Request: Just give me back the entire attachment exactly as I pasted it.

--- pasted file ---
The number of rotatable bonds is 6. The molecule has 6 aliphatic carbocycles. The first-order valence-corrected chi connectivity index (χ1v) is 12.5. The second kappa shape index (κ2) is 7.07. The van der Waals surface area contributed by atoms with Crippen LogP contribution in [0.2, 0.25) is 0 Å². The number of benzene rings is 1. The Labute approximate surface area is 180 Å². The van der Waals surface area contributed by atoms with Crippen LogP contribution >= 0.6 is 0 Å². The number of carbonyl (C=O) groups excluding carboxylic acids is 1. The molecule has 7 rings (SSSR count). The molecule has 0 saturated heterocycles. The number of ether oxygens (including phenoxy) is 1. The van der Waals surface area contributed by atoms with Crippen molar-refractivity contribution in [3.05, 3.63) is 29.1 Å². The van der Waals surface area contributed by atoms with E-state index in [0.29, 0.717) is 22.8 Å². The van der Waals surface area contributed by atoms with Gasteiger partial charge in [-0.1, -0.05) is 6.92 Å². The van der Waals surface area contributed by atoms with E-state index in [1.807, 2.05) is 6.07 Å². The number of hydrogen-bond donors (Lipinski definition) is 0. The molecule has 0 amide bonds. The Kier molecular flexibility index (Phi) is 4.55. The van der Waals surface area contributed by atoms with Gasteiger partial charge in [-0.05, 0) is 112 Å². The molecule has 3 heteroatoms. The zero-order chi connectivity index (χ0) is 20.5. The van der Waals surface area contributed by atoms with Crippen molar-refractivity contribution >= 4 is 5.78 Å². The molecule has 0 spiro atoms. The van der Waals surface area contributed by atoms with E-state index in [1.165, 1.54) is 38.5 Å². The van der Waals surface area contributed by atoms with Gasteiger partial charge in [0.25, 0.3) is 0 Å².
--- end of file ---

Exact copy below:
The number of rotatable bonds is 6. The molecule has 6 aliphatic carbocycles. The first-order valence-corrected chi connectivity index (χ1v) is 12.5. The second kappa shape index (κ2) is 7.07. The van der Waals surface area contributed by atoms with Crippen LogP contribution in [0.2, 0.25) is 0 Å². The number of benzene rings is 1. The Labute approximate surface area is 180 Å². The van der Waals surface area contributed by atoms with Crippen LogP contribution >= 0.6 is 0 Å². The number of carbonyl (C=O) groups excluding carboxylic acids is 1. The molecule has 7 rings (SSSR count). The molecule has 0 saturated heterocycles. The number of ether oxygens (including phenoxy) is 1. The van der Waals surface area contributed by atoms with Crippen molar-refractivity contribution in [3.05, 3.63) is 29.1 Å². The van der Waals surface area contributed by atoms with E-state index in [0.29, 0.717) is 22.8 Å². The van der Waals surface area contributed by atoms with Gasteiger partial charge in [-0.1, -0.05) is 6.92 Å². The van der Waals surface area contributed by atoms with E-state index in [1.807, 2.05) is 6.07 Å². The number of hydrogen-bond donors (Lipinski definition) is 0. The molecule has 0 amide bonds. The Kier molecular flexibility index (Phi) is 4.55. The van der Waals surface area contributed by atoms with Gasteiger partial charge in [-0.05, 0) is 112 Å². The molecule has 3 heteroatoms. The zero-order chi connectivity index (χ0) is 20.5. The van der Waals surface area contributed by atoms with Crippen molar-refractivity contribution >= 4 is 5.78 Å². The molecule has 0 spiro atoms. The van der Waals surface area contributed by atoms with E-state index in [1.165, 1.54) is 38.5 Å². The van der Waals surface area contributed by atoms with Gasteiger partial charge in [0.25, 0.3) is 0 Å².